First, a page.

Tuesday, May 6, 2008
Faerie Wars by Herbie Brennan
This is a young adult book which alternates chapters between our world and the world of Faerie. Until of course, the worlds meet up.
The main characters are Harry from our world and and Pyrgus from the other world of Faerie.
Harry lives in modern day England, and his family is having problems pretty typical of the type you find in YA novels, but with a kind of a surprising twist. He finds solace with his friend Charlie (a girl, but not a girl friend) and by spending time working for an old man, cleaning his house. The old man is quite a character who believes in all sorts of conspiracy theories and has a house full of junk.
When we first meet blank he is being pursued through the world of faerie by some thugs and the book becomes action packed quickly.
The world of faerie has a cool combination of science, industry and magic. It has a steampunk feel to it. There are portals to get between Faerie and earth and the description of how these were discovered and then improved upon was really imaginative. I loved the orange dwarf with the poisonous bite who has a slot to put an information card in his head. Where can I get one of those?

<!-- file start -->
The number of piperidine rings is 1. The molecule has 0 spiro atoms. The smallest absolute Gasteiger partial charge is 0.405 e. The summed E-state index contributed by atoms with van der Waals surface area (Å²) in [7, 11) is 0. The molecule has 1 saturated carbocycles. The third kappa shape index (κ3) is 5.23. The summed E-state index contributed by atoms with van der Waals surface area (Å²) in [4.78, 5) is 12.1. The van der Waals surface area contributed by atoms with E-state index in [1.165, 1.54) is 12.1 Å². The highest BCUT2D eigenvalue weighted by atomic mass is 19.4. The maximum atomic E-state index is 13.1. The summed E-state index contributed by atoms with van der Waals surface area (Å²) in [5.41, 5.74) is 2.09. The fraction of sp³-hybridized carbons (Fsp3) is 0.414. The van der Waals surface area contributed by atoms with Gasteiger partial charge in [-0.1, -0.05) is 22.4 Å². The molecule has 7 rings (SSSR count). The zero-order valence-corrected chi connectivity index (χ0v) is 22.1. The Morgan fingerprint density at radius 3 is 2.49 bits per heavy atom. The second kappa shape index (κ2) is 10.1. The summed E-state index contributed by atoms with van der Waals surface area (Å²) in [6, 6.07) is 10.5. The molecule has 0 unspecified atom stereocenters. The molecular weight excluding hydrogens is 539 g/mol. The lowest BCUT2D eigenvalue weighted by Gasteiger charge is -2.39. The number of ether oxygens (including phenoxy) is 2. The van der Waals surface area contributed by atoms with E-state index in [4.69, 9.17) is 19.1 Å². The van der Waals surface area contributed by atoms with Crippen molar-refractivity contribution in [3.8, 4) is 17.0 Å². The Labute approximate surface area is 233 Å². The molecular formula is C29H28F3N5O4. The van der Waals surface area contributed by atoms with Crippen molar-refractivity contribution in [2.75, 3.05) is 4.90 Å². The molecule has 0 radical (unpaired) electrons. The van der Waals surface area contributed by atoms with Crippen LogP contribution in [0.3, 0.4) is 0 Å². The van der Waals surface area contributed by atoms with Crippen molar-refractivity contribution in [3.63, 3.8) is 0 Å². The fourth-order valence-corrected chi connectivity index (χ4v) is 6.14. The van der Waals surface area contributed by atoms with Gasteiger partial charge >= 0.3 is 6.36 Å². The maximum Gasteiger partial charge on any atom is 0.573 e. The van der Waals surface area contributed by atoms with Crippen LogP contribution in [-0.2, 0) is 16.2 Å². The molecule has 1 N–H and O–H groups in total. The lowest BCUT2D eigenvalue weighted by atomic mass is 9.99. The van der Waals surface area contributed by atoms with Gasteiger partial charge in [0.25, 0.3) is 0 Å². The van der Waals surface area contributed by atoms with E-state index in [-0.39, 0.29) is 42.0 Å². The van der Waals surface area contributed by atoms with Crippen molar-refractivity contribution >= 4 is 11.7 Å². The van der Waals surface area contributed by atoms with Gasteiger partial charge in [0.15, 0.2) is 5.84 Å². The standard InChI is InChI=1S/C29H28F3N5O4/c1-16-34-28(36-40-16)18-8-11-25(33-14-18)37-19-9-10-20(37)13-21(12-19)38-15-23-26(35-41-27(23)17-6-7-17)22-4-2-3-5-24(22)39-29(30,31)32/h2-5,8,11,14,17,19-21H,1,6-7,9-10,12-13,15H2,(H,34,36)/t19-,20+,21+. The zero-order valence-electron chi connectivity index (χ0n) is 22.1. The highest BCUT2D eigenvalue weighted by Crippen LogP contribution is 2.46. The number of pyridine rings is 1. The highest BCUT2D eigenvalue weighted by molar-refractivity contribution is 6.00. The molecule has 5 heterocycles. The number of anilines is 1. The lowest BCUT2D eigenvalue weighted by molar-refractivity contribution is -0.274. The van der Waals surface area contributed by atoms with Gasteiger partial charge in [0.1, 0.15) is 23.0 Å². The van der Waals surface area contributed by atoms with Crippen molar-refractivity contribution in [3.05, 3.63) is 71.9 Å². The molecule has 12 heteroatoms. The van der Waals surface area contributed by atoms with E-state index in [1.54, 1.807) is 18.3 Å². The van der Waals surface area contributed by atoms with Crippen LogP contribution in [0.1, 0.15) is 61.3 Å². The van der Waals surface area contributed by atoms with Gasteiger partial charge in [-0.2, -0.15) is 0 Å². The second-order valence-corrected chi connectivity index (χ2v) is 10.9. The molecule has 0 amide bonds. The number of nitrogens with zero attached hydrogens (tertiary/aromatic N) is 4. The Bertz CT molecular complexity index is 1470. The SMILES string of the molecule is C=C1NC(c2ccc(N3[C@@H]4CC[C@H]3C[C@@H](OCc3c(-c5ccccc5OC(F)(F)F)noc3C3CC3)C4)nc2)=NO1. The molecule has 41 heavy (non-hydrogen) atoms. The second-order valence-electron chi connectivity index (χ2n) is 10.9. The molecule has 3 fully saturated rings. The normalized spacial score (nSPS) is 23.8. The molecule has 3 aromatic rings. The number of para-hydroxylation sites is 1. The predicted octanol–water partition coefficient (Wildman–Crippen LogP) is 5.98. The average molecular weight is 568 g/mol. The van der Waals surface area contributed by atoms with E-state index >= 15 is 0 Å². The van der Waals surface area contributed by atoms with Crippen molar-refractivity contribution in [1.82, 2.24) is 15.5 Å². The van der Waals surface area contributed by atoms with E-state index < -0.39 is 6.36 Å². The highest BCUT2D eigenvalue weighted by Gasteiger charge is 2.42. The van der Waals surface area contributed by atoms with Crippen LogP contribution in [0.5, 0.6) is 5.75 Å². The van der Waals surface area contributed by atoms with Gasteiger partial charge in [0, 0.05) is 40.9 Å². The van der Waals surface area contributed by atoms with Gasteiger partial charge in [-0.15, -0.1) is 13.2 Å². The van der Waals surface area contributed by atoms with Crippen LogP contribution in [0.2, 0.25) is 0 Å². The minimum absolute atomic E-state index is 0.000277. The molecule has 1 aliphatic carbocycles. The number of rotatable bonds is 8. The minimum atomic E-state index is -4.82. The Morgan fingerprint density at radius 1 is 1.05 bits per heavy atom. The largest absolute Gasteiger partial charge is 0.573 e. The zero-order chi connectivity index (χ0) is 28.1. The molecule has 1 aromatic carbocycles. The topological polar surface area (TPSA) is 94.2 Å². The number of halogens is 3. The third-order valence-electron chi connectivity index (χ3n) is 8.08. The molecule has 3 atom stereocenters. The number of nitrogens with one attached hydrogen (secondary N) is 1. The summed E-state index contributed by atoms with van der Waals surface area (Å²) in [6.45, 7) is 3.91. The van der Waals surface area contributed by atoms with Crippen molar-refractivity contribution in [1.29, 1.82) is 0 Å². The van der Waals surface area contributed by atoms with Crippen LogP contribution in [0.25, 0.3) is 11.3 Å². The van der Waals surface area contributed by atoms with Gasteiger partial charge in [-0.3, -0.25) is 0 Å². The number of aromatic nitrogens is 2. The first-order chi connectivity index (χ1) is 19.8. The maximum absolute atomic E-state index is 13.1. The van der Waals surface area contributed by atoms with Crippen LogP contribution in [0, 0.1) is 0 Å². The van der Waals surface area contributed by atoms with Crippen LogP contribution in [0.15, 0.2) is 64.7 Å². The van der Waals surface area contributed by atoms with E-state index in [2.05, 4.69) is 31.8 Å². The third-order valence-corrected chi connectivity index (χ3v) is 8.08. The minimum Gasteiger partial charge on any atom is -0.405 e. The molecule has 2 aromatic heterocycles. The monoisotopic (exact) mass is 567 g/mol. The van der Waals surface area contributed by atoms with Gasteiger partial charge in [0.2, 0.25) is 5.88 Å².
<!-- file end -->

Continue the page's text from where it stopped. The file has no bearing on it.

There is more sickening violence in this book than in most YA books I read. The demon prince gives quite a description of what he is going to do to one of the heroes of the book. I did skip a half page or so when I was at the part with the glue factory and I figured out what was going on.
The glue factory owners were fun, in a very bad way. With Brimstone, the main glue factory owner, it almost seems a little stereotypical bad rich man (oh noes, he enjoys evicting widows) but I did like what happened to him.
Blue, Pyrgus' sister is a more interesting character than he is. Their father seems kind of bland and unbelievable. The part where Blue has uncovered evidence of a plot to kill Pyrgus and her father insists on just throwing away the evidence just doesn't ring true at all. His son has been poisoned and diverted to another world and he is concerned that his daughter has stolen a journal from someone who had been trying to kill his son and sends his daughter to bed without the book, which will be returned to it's rightful owner? Yeah sure.
What I didn't like - light faeries vs the dark faeries and the dark ones are evil. Could there not be some other way to differentiate between types of mythical creatures that are good and evil besides dark and light? I guess maybe it's just the classic way but it seems so ham handed.
I would have liked to have seen Charlie, Harry's friend, either have more of a presence in the book or just be taken out. The part with her in it almost seems like a false start.
However, there is a whole series of these books and it's entirely possible that she will turn up as a stronger character in the next one.
I did enjoy this book and will look forward to reading at least the next in the series.